a list of fast vs. not-fast marketing tactics

Mistake #4: Annoy, Annoy, Annoy

We refer to this lovely technique as “spray and pray.” You take your product, open the giant fire hose, and hope that a couple of people enjoy the shower.

Meanwhile, the rest of the crowd hates you. Eek.

You will get more bang for your buck if you focus on your audience and clarify your message based on what you know about them.

quote from chief marketing officer at McDonald's

It doesn’t make sense for most brands to do a super bowl commercial.

Instead, take this same (enormous) budget, identify your persona, and be more targeted. Start small. Then grow.

Avoiding this flop begins with a good campaign strategy. Again, knowing your persona – their personal pain – and exactly how your product is going to save the day.

Our advice on this one is pretty straightforward: don’t be annoying.

Take a moment to think about what annoys you in the marketing world, like when a video about the newest minivan hijacks the screen when you’re looking at a recipe for Fettuccine Alfredo.

A few other quick reminders here:

  • Don’t spray and pray.
  • Segment your audience.
  • Start small.
  • Test early.
  • Iterate often.
  • Watch your ad frequency.
  • Don’t be afraid to pivot entirely.
  • Target based on intent, not just on demographics.

Mistake #5: Skip the Numbers

You ran a campaign. You hope it went well. You wonder if it went well? But you don’t actually know if it went well.

The problem? You ignored the numbers. Maybe you didn’t have the right tools set up to measure the metrics or maybe you don’t know how to decipher the data.

Analytics is constantly listed as one of the most in-demand skill sets in the marketing industry.

Meaning, the ability to decipher reports, google analytics, metrics, and numbers – and the skills to translate this information into action.

The numbers matter.

They tell us what works, what doesn’t work, how well it’s working, and ways to make it work better.

That means we have to have drivers (analytics infrastructure) in place to help us capture these numbers, plus the right people in place to turn it into actionable insights.

How can you use metrics well? Here are a few ideas:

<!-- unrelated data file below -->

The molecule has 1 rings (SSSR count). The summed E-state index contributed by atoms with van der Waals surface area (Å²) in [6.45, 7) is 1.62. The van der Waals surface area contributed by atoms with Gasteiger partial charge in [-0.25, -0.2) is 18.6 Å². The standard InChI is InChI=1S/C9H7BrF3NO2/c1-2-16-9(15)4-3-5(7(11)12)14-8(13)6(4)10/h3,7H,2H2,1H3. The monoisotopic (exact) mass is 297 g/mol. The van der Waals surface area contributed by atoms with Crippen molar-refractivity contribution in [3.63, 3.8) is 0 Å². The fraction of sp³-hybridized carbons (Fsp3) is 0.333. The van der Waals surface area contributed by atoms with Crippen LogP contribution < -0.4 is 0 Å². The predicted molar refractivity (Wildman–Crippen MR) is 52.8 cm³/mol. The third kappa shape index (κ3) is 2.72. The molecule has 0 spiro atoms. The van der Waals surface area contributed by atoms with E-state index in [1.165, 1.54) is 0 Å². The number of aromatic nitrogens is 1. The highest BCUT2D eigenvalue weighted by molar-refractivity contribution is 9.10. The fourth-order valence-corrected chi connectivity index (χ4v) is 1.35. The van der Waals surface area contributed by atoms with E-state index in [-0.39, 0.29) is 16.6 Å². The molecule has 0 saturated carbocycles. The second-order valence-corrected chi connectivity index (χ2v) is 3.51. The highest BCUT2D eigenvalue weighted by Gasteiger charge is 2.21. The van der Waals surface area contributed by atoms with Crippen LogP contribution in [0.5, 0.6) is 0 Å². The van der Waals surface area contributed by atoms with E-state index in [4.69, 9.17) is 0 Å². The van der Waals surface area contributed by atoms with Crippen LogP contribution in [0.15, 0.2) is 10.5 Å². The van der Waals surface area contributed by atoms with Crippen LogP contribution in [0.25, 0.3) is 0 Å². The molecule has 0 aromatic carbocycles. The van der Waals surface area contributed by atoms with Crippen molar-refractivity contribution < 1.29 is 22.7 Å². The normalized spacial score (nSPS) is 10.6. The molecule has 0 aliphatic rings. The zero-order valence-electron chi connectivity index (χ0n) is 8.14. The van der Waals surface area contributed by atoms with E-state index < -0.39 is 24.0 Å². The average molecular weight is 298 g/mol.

• Establish breakpoints. For example: “If we don’t spend $1K in the first two weeks, that tells us our audience isn’t clicking on our ads, so we’ll try new ads.” Or, “If we’re getting a bunch of people to the landing page, but our conversion rate is below 2%, we need to rethink our offer.”
  • Segment. Find the balance here. The best segmentation strategy is a different one for every person, but you probably don’t have the time or resources to build an individualized marketing campaign for every individual on your list. Instead, find intuitive groupings of customers based on similar interests, motivations, qualities, or behaviors – enough so that your campaign has a good shot at being effective, but not too many where you’ll never get it out the door.
  • PCCPO (again). Identifying your persona(s) can help your team create excellent content and offers, which will ultimately increase your conversion rates. This is a continual learning process – campaign by campaign, creative test after creative test – where you gradually get to know what works and what doesn’t. Also, talking to your customers (actually getting on the phone and finding out why they chose you over someone else) is highly underrated.

Bonus Mistake #6: Underappreciate Copy

Remember that list of in-demand marketing skills? What do you think is the #1 most valued skill in the marketing industry?

Yep – writing.

Sometimes it’s SEO, sometimes it’s content marketing. But consistently, year after year, word-driven tactics rise to the top.

Words really matter. The only thing our potential customers look at are art and copy.

quote on advertisements and ransom notes

If we have lackluster writing, then everything else suffers – our product, our builders, our drivers, our conversion rates, you name it.

In the words of Howard Gossage, “Nobody reads ads. People read what interests them. Sometimes it’s an ad.”

Write well, write with intrigue, and write for your audience.

Strategy Saves the Day

You may have noticed by now that most of these marketing flops boil down to strategy (or lack thereof).

You can prevent most of these common errors by simply taking the time to know your audience and identifying a persona.

If you’re struggling with planning and launching successful marketing campaigns, check out our Campaign Strategy and Marketing Campaign Checklist for tools and tricks to help inform your next strategy session and steer clear of these common marketing mistakes.

Magneti aims to be the most effective and innovative growth marketing team in Colorado.